At a glance

The Committee of Experts on the Evaluation of Anti-Money Laundering Measures and the Financing of Terrorism - MONEYVAL is a permanent monitoring body of the Council of Europe entrusted with the task of assessing compliance with the principal international standards to counter money laundering and the financing of terrorism and the effectiveness of their implementation, as well as with the task of making recommendations to national authorities in respect of necessary improvements to their systems. Through a dynamic process of mutual evaluations, peer review and regular follow-up of its reports, MONEYVAL aims to improve the capacities of national authorities to fight money laundering and the financing of terrorism more effectively.

MONEYVAL (formerly PC-R-EV) was established in 1997 and its functioning was regulated by the general provisions of Resolution Res(2005)47 on committees and subordinate bodies, their terms of reference and working methods. At their meeting on 13 October 2010, the Committee of Ministers adopted the Resolution CM/Res(2010)12 on the Statute of the Committee of Experts on the Evaluation of Anti-Money Laundering Measures and the Financing of Terrorism (MONEYVAL) . The statute elevates MONEYVAL as from 1 January 2011 to an independent monitoring mechanism within the Council of Europe answerable directly to the Committee of Ministers. MONEYVAL Statute was further amended in 2013 by the Resolution CM/Res(2013)13 and in 2017 by the Resolution CM/Res(2017)19.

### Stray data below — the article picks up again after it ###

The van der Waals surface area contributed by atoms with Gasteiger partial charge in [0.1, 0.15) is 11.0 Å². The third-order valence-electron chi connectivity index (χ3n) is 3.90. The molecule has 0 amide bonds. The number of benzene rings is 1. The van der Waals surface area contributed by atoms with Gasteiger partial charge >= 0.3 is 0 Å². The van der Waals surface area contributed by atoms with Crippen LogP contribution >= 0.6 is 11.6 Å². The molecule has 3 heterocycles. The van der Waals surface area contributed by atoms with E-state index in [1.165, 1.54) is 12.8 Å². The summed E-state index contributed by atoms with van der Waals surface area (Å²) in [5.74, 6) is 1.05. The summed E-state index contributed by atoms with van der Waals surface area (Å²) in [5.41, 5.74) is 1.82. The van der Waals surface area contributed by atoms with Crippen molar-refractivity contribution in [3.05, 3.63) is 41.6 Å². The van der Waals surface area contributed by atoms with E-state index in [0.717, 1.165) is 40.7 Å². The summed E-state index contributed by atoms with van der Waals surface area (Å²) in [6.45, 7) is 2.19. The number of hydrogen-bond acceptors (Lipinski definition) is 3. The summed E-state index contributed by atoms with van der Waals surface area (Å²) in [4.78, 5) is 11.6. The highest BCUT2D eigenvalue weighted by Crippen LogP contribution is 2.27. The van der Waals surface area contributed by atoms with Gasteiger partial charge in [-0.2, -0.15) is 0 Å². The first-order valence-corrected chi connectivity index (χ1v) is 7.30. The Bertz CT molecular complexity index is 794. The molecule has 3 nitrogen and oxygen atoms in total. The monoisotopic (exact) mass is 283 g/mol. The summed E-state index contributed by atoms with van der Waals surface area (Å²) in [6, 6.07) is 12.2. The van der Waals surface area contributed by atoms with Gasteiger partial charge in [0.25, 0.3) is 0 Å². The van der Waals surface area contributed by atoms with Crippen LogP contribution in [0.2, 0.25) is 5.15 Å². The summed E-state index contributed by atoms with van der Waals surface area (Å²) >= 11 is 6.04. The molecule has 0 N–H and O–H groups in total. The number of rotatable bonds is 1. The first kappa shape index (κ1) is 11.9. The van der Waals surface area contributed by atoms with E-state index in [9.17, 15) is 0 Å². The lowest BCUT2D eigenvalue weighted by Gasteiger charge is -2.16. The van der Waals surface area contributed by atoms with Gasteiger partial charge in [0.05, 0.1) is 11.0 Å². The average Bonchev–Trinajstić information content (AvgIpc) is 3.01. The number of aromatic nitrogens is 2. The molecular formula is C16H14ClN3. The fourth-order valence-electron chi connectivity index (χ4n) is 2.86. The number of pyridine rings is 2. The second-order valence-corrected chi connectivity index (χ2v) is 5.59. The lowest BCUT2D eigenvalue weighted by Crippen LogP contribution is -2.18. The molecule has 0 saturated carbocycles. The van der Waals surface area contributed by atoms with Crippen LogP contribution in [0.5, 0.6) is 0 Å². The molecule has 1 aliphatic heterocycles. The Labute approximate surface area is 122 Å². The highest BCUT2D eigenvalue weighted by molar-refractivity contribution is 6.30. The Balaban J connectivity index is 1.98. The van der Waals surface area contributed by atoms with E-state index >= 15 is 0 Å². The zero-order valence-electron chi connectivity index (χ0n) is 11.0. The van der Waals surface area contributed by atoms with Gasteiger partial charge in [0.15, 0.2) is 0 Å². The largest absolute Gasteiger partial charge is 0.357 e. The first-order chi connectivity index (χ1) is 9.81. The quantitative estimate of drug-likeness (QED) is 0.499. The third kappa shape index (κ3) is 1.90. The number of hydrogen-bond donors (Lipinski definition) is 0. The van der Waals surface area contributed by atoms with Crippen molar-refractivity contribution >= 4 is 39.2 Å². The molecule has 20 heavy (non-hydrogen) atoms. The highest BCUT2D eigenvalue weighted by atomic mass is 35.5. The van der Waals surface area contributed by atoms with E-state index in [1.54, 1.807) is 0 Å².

Latest report on Hungary

As a result of Hungary’s progress in strengthening its framework to tackle money laundering and terrorist financing since its mutual evaluation in September 2016, MONEYVAL has re-rated the country on 13 of the 40 Recommendations.

Hungary has been in an enhanced follow-up process, following the adoption of its mutual evaluation, which assessed the effectiveness of Hungary’s anti-money laundering and counter-terrorist financing (AML/CFT) measures and their compliance with the Recommendations by the Financial Action Task Force (FATF). In line with MONEYVAL’s rules of procedure, the country has reported back to MONEYVAL on the progress it has made to strengthen its AML/CFT framework.

This report analyses Hungary’s progress in addressing the technical compliance deficiencies identified in the mutual evaluation report. The report also looks at whether Hungary has implemented new measures to meet the requirements of FATF Recommendations that have changed since the country’s 2016 mutual evaluation.

MONEYVAL decided that Hungary should remain in enhanced follow-up and next report back in December 2018 as per Rule 23, paragraph 1 of MONEYVAL’s 5th round rules of procedure.